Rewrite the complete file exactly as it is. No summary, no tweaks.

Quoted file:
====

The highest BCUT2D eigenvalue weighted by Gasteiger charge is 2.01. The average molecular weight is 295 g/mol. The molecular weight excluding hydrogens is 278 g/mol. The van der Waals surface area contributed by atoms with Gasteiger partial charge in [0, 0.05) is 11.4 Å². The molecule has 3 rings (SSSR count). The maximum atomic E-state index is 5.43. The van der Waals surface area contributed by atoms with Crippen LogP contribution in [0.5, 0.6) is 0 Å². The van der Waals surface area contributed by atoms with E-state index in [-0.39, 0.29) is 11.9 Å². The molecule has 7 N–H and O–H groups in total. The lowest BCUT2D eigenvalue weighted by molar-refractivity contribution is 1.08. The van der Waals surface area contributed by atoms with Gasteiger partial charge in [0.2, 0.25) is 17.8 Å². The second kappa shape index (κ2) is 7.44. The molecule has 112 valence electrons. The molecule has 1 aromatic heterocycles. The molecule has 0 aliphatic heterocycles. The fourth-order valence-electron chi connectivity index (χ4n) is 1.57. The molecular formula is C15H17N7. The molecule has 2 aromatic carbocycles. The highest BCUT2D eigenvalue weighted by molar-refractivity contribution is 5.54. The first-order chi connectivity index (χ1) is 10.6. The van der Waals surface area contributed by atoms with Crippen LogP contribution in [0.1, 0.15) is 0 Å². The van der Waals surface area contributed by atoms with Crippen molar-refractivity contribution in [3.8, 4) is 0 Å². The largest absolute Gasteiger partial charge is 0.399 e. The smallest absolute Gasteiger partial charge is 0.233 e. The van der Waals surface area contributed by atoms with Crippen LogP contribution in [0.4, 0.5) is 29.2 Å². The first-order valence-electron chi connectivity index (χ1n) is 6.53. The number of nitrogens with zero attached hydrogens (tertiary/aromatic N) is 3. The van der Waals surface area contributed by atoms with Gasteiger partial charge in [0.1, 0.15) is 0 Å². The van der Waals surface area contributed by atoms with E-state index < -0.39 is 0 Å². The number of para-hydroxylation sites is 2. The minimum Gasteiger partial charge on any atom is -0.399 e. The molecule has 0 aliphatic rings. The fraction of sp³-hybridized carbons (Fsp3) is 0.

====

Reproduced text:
The highest BCUT2D eigenvalue weighted by Gasteiger charge is 2.01. The average molecular weight is 295 g/mol. The molecular weight excluding hydrogens is 278 g/mol. The van der Waals surface area contributed by atoms with Gasteiger partial charge in [0, 0.05) is 11.4 Å². The molecule has 3 rings (SSSR count). The maximum atomic E-state index is 5.43. The van der Waals surface area contributed by atoms with Crippen LogP contribution in [0.5, 0.6) is 0 Å². The van der Waals surface area contributed by atoms with E-state index in [-0.39, 0.29) is 11.9 Å². The molecule has 7 N–H and O–H groups in total. The lowest BCUT2D eigenvalue weighted by molar-refractivity contribution is 1.08. The van der Waals surface area contributed by atoms with Gasteiger partial charge in [0.2, 0.25) is 17.8 Å². The second kappa shape index (κ2) is 7.44. The molecule has 112 valence electrons. The molecule has 1 aromatic heterocycles. The molecule has 0 aliphatic heterocycles. The fourth-order valence-electron chi connectivity index (χ4n) is 1.57. The molecular formula is C15H17N7. The molecule has 2 aromatic carbocycles. The highest BCUT2D eigenvalue weighted by molar-refractivity contribution is 5.54. The first-order chi connectivity index (χ1) is 10.6. The van der Waals surface area contributed by atoms with Crippen LogP contribution in [0.1, 0.15) is 0 Å². The van der Waals surface area contributed by atoms with Crippen molar-refractivity contribution in [3.8, 4) is 0 Å². The largest absolute Gasteiger partial charge is 0.399 e. The smallest absolute Gasteiger partial charge is 0.233 e. The van der Waals surface area contributed by atoms with Crippen LogP contribution in [0.4, 0.5) is 29.2 Å². The first-order valence-electron chi connectivity index (χ1n) is 6.53. The number of nitrogens with zero attached hydrogens (tertiary/aromatic N) is 3. The van der Waals surface area contributed by atoms with Gasteiger partial charge in [0.1, 0.15) is 0 Å². The van der Waals surface area contributed by atoms with E-state index < -0.39 is 0 Å². The number of para-hydroxylation sites is 2. The minimum Gasteiger partial charge on any atom is -0.399 e. The molecule has 0 aliphatic rings. The fraction of sp³-hybridized carbons (Fsp3) is 0.